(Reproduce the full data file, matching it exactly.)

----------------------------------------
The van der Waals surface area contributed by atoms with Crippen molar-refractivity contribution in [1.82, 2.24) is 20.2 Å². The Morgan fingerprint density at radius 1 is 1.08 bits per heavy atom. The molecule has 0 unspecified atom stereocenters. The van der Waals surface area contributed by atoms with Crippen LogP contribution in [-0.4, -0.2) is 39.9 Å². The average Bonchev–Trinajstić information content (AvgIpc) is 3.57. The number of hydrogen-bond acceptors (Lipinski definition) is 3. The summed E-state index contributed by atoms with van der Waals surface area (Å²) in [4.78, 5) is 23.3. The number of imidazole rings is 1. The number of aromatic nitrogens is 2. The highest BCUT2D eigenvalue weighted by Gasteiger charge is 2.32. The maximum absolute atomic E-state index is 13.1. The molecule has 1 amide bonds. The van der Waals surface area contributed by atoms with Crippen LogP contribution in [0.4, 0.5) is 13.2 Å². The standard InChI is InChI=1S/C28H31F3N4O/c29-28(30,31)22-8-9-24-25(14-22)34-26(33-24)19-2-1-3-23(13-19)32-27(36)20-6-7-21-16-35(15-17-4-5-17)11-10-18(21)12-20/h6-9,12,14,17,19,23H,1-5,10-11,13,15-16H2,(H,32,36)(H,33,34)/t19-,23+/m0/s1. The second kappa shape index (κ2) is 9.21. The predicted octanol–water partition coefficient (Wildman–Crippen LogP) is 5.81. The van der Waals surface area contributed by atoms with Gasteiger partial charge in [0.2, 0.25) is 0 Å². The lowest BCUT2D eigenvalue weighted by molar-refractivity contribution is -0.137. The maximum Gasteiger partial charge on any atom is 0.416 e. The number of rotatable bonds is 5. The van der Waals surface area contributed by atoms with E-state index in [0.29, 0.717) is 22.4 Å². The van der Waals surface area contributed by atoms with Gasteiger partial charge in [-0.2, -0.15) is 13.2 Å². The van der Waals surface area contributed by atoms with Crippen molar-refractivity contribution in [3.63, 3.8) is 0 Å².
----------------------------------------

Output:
The van der Waals surface area contributed by atoms with Crippen molar-refractivity contribution in [1.82, 2.24) is 20.2 Å². The Morgan fingerprint density at radius 1 is 1.08 bits per heavy atom. The molecule has 0 unspecified atom stereocenters. The van der Waals surface area contributed by atoms with Crippen LogP contribution in [-0.4, -0.2) is 39.9 Å². The average Bonchev–Trinajstić information content (AvgIpc) is 3.57. The number of hydrogen-bond acceptors (Lipinski definition) is 3. The summed E-state index contributed by atoms with van der Waals surface area (Å²) in [4.78, 5) is 23.3. The number of imidazole rings is 1. The number of aromatic nitrogens is 2. The highest BCUT2D eigenvalue weighted by Gasteiger charge is 2.32. The maximum absolute atomic E-state index is 13.1. The molecule has 1 amide bonds. The van der Waals surface area contributed by atoms with Crippen LogP contribution in [0.4, 0.5) is 13.2 Å². The standard InChI is InChI=1S/C28H31F3N4O/c29-28(30,31)22-8-9-24-25(14-22)34-26(33-24)19-2-1-3-23(13-19)32-27(36)20-6-7-21-16-35(15-17-4-5-17)11-10-18(21)12-20/h6-9,12,14,17,19,23H,1-5,10-11,13,15-16H2,(H,32,36)(H,33,34)/t19-,23+/m0/s1. The second kappa shape index (κ2) is 9.21. The predicted octanol–water partition coefficient (Wildman–Crippen LogP) is 5.81. The van der Waals surface area contributed by atoms with Gasteiger partial charge in [0.2, 0.25) is 0 Å². The lowest BCUT2D eigenvalue weighted by molar-refractivity contribution is -0.137. The maximum Gasteiger partial charge on any atom is 0.416 e. The number of rotatable bonds is 5. The van der Waals surface area contributed by atoms with E-state index in [0.29, 0.717) is 22.4 Å². The van der Waals surface area contributed by atoms with Gasteiger partial charge in [-0.2, -0.15) is 13.2 Å². The van der Waals surface area contributed by atoms with Crippen molar-refractivity contribution in [3.63, 3.8) is 0 Å².